take? Some people just collapsed at roll call, the rest of us had to
watch silently and go on with our burdened life.
saw my parents all the time, everywhere as though they had followed
us. How devastated they would have been to see us in such conditions.
They were such devoted parents, maybe it was better this way, but I
couldn't escape the bitter and painful thoughts, the questions about
what happened in those last hours?
were lucky, my sister and I, that we were able to stay together. At
every registration I used my maiden name, which protected us from the
danger of the nightmarish separation. At least we tried! We tried to
help each other as much as we could, but it was painful to watch her
suffer and be so unable to relieve her from the hardships. She was seven
years younger than me and it was terrible to see her in such a terrible
sister used to have ear infections after a cold every fall or winter.
By some unexplained miracle we were spared from this very painful and
frighteningly serious problem. It would have been a catastrophe. There
was a woman from our town who came from a well-to-do family who suffered
from stomach ulcer; so the housemaid toasted the white bread for her
(Polacsek Ila). Here she didn't have such an exclusive service, so the
pain understood and kept quiet. She never complained. Another woman
discovered a lump under her armpit. We tried to hide her at selections.
This would have been a positive cause to show her to the red light,
real and sure danger was always around us. Red light means warning,
difficult thing was watching the very young girls suffer, very quietly
from hunger and other hardships. In our close circles we had a few 13-14
year olds who by some miracle had been allowed to stay with their mothers.
of them in particular lingers in my memory. She was a most beautiful
sight, like a budding rose, with a little pale, pink colour on her thin,
weary cheek. I don't know where we found some red paper to colour her
lips to make her look older. Even with no hair she was beautiful because
of her youth. My heart ached for her to see her suffering, quietly crying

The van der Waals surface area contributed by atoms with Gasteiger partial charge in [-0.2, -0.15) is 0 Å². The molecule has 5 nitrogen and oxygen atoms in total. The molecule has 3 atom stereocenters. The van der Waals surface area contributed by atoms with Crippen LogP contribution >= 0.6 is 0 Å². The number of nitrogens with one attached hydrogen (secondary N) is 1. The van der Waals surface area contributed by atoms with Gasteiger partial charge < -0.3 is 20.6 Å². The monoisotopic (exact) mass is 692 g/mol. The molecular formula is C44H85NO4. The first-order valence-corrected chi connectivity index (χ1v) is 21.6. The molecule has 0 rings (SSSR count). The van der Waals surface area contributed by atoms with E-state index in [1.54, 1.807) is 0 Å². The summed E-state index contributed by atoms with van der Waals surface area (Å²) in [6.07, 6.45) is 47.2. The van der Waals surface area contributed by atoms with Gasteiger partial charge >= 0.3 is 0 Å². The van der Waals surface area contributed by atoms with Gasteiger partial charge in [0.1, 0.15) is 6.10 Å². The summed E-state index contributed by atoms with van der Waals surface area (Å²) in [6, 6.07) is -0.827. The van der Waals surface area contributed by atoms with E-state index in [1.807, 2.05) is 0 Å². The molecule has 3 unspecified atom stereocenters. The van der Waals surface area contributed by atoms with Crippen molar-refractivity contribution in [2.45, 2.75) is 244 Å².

in her modest way, and how she met her fate with resignation. Her name
was Jutka Falkenstein. Her mother was a very energetic woman. We tried
to find a position for her but it was short lived. Jutka pulled to my
side many times and I tried to soothe her pain.
cannot remember where or how we got the white kerchiefs, maybe they
were distributed. I only remember that when the air raids started to
come we were blamed for signals, so we had to take them off fast. How
happy we were to listen to the sound of the siren.
were fortunate to have French prisoners of war as neighbours. Only a
wire fence separated us. They watched us and didn't cover up their dislike
of our situation. They could witness many things and having somewhat
more freedom they made fun of our way of "living." When we
had a roll call they were openly trying to do the same, to mimic and
imitate the whole scene. Sometimes they threw something over the fence
which was a Godsend. It was a beautiful sigh, when a conserve or anything
else came flying over to our side. Once I was lucky enough to catch
a long johns which came in very handy in the winter.
all this was discovered and first they received a warning, then a serious
reprimand and when all this didn't help, they were moved away, to our
deepest regret and disappointment.
Although they were in similar circumstances, really the same boat, they were able to get parcels from home sometimes, and mail too. So their stay there was not as inhuman as ours. Somehow it gave us a good feeling to see and feel people near by. We felt a little bit protected, comforted, since they understood our plight. While they were there we didn't feel so alone, so abandoned. Without exchanging a single word, we understood each other.